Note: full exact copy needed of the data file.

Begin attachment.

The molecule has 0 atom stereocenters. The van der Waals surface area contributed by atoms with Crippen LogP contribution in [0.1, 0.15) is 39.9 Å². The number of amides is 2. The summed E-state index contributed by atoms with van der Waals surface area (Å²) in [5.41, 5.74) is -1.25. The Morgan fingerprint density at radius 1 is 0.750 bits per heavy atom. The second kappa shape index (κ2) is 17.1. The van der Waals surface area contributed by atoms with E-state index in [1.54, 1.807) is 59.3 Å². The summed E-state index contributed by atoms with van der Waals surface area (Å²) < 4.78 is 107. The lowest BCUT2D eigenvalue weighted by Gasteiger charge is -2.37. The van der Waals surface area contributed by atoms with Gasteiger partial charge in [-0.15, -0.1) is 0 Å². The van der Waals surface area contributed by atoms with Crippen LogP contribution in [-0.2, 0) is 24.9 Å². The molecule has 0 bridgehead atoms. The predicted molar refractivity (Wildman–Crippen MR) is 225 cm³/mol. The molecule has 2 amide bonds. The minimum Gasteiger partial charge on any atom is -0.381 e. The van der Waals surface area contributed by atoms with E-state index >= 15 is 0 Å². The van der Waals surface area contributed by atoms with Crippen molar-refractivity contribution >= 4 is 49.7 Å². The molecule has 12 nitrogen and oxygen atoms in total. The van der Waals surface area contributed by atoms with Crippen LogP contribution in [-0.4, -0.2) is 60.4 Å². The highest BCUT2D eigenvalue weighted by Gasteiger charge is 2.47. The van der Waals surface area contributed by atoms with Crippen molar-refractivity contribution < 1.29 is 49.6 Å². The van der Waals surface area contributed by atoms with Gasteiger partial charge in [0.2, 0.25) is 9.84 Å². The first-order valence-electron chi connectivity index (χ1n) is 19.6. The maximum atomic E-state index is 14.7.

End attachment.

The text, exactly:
The molecule has 0 atom stereocenters. The van der Waals surface area contributed by atoms with Crippen LogP contribution in [0.1, 0.15) is 39.9 Å². The number of amides is 2. The summed E-state index contributed by atoms with van der Waals surface area (Å²) in [5.41, 5.74) is -1.25. The Morgan fingerprint density at radius 1 is 0.750 bits per heavy atom. The second kappa shape index (κ2) is 17.1. The van der Waals surface area contributed by atoms with E-state index in [1.54, 1.807) is 59.3 Å². The summed E-state index contributed by atoms with van der Waals surface area (Å²) < 4.78 is 107. The lowest BCUT2D eigenvalue weighted by Gasteiger charge is -2.37. The van der Waals surface area contributed by atoms with Gasteiger partial charge in [-0.15, -0.1) is 0 Å². The van der Waals surface area contributed by atoms with Crippen LogP contribution in [-0.2, 0) is 24.9 Å². The molecule has 0 bridgehead atoms. The predicted molar refractivity (Wildman–Crippen MR) is 225 cm³/mol. The molecule has 2 amide bonds. The minimum Gasteiger partial charge on any atom is -0.381 e. The van der Waals surface area contributed by atoms with E-state index >= 15 is 0 Å². The van der Waals surface area contributed by atoms with Crippen molar-refractivity contribution >= 4 is 49.7 Å². The molecule has 12 nitrogen and oxygen atoms in total. The van der Waals surface area contributed by atoms with Crippen LogP contribution in [-0.4, -0.2) is 60.4 Å². The highest BCUT2D eigenvalue weighted by Gasteiger charge is 2.47. The van der Waals surface area contributed by atoms with Crippen molar-refractivity contribution < 1.29 is 49.6 Å². The van der Waals surface area contributed by atoms with Gasteiger partial charge in [0.2, 0.25) is 9.84 Å². The first-order valence-electron chi connectivity index (χ1n) is 19.6. The maximum atomic E-state index is 14.7.